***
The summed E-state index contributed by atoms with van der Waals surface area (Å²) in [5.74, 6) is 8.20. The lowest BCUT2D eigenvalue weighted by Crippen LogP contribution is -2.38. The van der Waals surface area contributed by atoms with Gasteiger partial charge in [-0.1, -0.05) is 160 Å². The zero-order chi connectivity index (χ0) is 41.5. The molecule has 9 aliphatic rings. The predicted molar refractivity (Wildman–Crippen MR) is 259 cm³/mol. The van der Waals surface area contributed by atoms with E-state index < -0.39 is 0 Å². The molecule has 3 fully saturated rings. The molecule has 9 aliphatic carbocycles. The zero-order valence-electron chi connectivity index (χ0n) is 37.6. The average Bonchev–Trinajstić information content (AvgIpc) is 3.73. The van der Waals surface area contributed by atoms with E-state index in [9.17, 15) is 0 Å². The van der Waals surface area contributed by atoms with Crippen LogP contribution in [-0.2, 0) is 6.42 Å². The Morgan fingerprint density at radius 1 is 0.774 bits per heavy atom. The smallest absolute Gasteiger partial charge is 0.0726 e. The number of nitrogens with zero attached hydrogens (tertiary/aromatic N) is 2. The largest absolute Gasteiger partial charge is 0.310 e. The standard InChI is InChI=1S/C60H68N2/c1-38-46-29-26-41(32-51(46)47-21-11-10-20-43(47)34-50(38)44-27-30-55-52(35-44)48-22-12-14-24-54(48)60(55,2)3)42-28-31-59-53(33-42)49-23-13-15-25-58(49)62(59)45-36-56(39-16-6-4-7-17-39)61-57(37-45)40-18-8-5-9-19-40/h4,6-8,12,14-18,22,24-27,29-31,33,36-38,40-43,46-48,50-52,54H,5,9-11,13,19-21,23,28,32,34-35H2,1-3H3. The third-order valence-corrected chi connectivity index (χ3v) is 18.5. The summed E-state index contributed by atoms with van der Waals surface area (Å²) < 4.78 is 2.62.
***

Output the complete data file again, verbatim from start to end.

The summed E-state index contributed by atoms with van der Waals surface area (Å²) in [5.74, 6) is 8.20. The lowest BCUT2D eigenvalue weighted by Crippen LogP contribution is -2.38. The van der Waals surface area contributed by atoms with Gasteiger partial charge in [-0.1, -0.05) is 160 Å². The zero-order chi connectivity index (χ0) is 41.5. The molecule has 9 aliphatic rings. The predicted molar refractivity (Wildman–Crippen MR) is 259 cm³/mol. The van der Waals surface area contributed by atoms with E-state index < -0.39 is 0 Å². The molecule has 3 fully saturated rings. The molecule has 9 aliphatic carbocycles. The zero-order valence-electron chi connectivity index (χ0n) is 37.6. The average Bonchev–Trinajstić information content (AvgIpc) is 3.73. The van der Waals surface area contributed by atoms with E-state index in [9.17, 15) is 0 Å². The van der Waals surface area contributed by atoms with Crippen LogP contribution in [-0.2, 0) is 6.42 Å². The Morgan fingerprint density at radius 1 is 0.774 bits per heavy atom. The smallest absolute Gasteiger partial charge is 0.0726 e. The number of nitrogens with zero attached hydrogens (tertiary/aromatic N) is 2. The largest absolute Gasteiger partial charge is 0.310 e. The standard InChI is InChI=1S/C60H68N2/c1-38-46-29-26-41(32-51(46)47-21-11-10-20-43(47)34-50(38)44-27-30-55-52(35-44)48-22-12-14-24-54(48)60(55,2)3)42-28-31-59-53(33-42)49-23-13-15-25-58(49)62(59)45-36-56(39-16-6-4-7-17-39)61-57(37-45)40-18-8-5-9-19-40/h4,6-8,12,14-18,22,24-27,29-31,33,36-38,40-43,46-48,50-52,54H,5,9-11,13,19-21,23,28,32,34-35H2,1-3H3. The third-order valence-corrected chi connectivity index (χ3v) is 18.5. The summed E-state index contributed by atoms with van der Waals surface area (Å²) < 4.78 is 2.62.